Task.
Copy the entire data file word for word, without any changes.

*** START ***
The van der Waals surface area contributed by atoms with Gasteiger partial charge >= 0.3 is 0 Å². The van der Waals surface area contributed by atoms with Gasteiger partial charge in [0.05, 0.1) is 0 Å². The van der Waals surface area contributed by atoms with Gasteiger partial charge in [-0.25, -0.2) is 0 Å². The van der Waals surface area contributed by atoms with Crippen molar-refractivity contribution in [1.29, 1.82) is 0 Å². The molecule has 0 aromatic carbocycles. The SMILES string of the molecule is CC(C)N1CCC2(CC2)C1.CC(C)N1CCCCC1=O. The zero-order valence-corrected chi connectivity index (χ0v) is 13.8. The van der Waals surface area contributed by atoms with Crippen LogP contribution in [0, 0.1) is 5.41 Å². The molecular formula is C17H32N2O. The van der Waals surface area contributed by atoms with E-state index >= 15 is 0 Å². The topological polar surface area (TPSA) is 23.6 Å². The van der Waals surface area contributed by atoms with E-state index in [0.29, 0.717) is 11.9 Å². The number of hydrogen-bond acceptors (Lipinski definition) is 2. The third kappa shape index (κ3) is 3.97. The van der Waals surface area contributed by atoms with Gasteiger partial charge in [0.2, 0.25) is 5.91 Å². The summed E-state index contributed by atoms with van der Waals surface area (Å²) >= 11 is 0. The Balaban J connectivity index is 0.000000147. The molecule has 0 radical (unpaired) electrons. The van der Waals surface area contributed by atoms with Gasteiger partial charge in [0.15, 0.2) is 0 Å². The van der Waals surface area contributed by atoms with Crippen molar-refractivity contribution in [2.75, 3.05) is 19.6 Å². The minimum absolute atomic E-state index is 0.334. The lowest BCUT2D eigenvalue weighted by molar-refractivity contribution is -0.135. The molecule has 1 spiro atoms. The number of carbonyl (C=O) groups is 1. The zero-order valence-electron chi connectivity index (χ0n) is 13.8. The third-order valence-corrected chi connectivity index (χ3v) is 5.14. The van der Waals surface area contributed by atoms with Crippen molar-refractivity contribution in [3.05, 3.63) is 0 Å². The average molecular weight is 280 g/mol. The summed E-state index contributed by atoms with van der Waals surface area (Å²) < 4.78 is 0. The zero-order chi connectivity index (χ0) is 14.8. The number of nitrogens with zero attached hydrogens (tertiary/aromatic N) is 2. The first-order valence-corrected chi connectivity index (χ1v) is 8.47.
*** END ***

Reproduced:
The van der Waals surface area contributed by atoms with Gasteiger partial charge >= 0.3 is 0 Å². The van der Waals surface area contributed by atoms with Gasteiger partial charge in [0.05, 0.1) is 0 Å². The van der Waals surface area contributed by atoms with Gasteiger partial charge in [-0.25, -0.2) is 0 Å². The van der Waals surface area contributed by atoms with Crippen molar-refractivity contribution in [1.29, 1.82) is 0 Å². The molecule has 0 aromatic carbocycles. The SMILES string of the molecule is CC(C)N1CCC2(CC2)C1.CC(C)N1CCCCC1=O. The zero-order valence-corrected chi connectivity index (χ0v) is 13.8. The van der Waals surface area contributed by atoms with Crippen LogP contribution in [0, 0.1) is 5.41 Å². The molecular formula is C17H32N2O. The van der Waals surface area contributed by atoms with E-state index >= 15 is 0 Å². The topological polar surface area (TPSA) is 23.6 Å². The van der Waals surface area contributed by atoms with E-state index in [0.29, 0.717) is 11.9 Å². The number of hydrogen-bond acceptors (Lipinski definition) is 2. The third kappa shape index (κ3) is 3.97. The van der Waals surface area contributed by atoms with Gasteiger partial charge in [0.2, 0.25) is 5.91 Å². The summed E-state index contributed by atoms with van der Waals surface area (Å²) >= 11 is 0. The Balaban J connectivity index is 0.000000147. The molecule has 0 radical (unpaired) electrons. The van der Waals surface area contributed by atoms with Gasteiger partial charge in [0.15, 0.2) is 0 Å². The van der Waals surface area contributed by atoms with Crippen molar-refractivity contribution in [2.75, 3.05) is 19.6 Å². The minimum absolute atomic E-state index is 0.334. The lowest BCUT2D eigenvalue weighted by molar-refractivity contribution is -0.135. The molecule has 1 spiro atoms. The number of carbonyl (C=O) groups is 1. The zero-order valence-electron chi connectivity index (χ0n) is 13.8. The third-order valence-corrected chi connectivity index (χ3v) is 5.14. The van der Waals surface area contributed by atoms with Crippen molar-refractivity contribution in [3.05, 3.63) is 0 Å². The average molecular weight is 280 g/mol. The summed E-state index contributed by atoms with van der Waals surface area (Å²) < 4.78 is 0. The zero-order chi connectivity index (χ0) is 14.8. The number of nitrogens with zero attached hydrogens (tertiary/aromatic N) is 2. The first-order valence-corrected chi connectivity index (χ1v) is 8.47.